My colleague Lydia DePillis wonders why residents of Ward 5 aren’t pleased with plans to open most of the city’s marijuana dispensaries there:
Such antipathy makes no sense. Concentrating marijuana production (and even sales, although that’s not what these applications are for) in Ward 5 would be a boon to the area, not a blight—they’re employment centers, after all, that will pour capital back into the communities they inhabit. Cannabis greenhouses would celebrate and compliment the presence of the neighboring National Arboretum. They’re heavily regulated enough that any leakage of product to people who shouldn’t have it would get them shut down in a jiffy.
Furthermore, there’s no evidence that marijuana operations increase crime—in fact, experience points the other way. The Denver police department foundthat pot dispensaries aren’t robbed any more than banks or liquor stores. And last year, when Los Angeles abruptly closed 70 percent of the 638 dispensaries operating in the city, the RAND Corporation reported an increase in crime over the ten days following the crackdown. “Despite its plausibility, we know of no systemic evaluation of the claim that dispensaries themselves attract or cause crime,” the authors wrote.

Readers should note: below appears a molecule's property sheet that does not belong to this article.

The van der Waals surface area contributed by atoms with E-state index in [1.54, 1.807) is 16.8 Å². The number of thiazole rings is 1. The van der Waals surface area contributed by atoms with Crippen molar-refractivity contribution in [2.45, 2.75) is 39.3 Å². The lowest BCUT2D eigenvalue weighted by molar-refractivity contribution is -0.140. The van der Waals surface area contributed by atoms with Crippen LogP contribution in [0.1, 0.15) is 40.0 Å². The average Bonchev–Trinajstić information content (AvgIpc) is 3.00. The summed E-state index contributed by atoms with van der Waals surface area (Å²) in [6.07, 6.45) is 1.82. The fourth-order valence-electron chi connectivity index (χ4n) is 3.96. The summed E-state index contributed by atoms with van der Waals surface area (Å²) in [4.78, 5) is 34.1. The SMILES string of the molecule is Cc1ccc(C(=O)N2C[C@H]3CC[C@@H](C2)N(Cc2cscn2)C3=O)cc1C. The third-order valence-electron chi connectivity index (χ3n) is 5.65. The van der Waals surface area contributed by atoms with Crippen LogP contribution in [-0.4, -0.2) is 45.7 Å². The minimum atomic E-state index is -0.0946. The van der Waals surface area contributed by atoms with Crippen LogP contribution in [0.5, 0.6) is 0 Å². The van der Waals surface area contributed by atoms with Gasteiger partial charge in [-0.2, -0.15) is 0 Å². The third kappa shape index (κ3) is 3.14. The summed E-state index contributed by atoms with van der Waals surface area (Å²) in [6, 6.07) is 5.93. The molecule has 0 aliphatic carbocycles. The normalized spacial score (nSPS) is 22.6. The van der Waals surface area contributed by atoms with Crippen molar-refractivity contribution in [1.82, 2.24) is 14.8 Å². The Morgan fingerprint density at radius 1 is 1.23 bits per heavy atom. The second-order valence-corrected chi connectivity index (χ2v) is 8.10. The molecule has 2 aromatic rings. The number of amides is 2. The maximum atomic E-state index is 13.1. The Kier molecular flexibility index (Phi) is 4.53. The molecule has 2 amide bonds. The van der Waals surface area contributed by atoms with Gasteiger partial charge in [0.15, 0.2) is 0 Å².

Sure, logically, the signs point to pot dispensaries being a good thing in neighborhoods. But decades of pot-is-a-gateway-drug training are hard to undo. And for longstanding black residents who saw drugs destroy communities, it’s not a surprise that they’re less willing to draw a distinction between pot and other drugs.
Besides, the pillars of Ward 5, like those in every other ward, often don’t want anything new, be it a pizza joint or a pot disepensary. Like NIMBYs everywhere, they fear traffic, noise, new people walking around. And in the case of a dispensary, they have this extra armament to fight against the proposal by demonizing drugs.
While I agree with Lydia, I’m not surprised at all that people reflexively don’t want weed, legally or illegally, being sold in their backyards.
Photo from flickr user erissiva under a Creative Commons attribution license.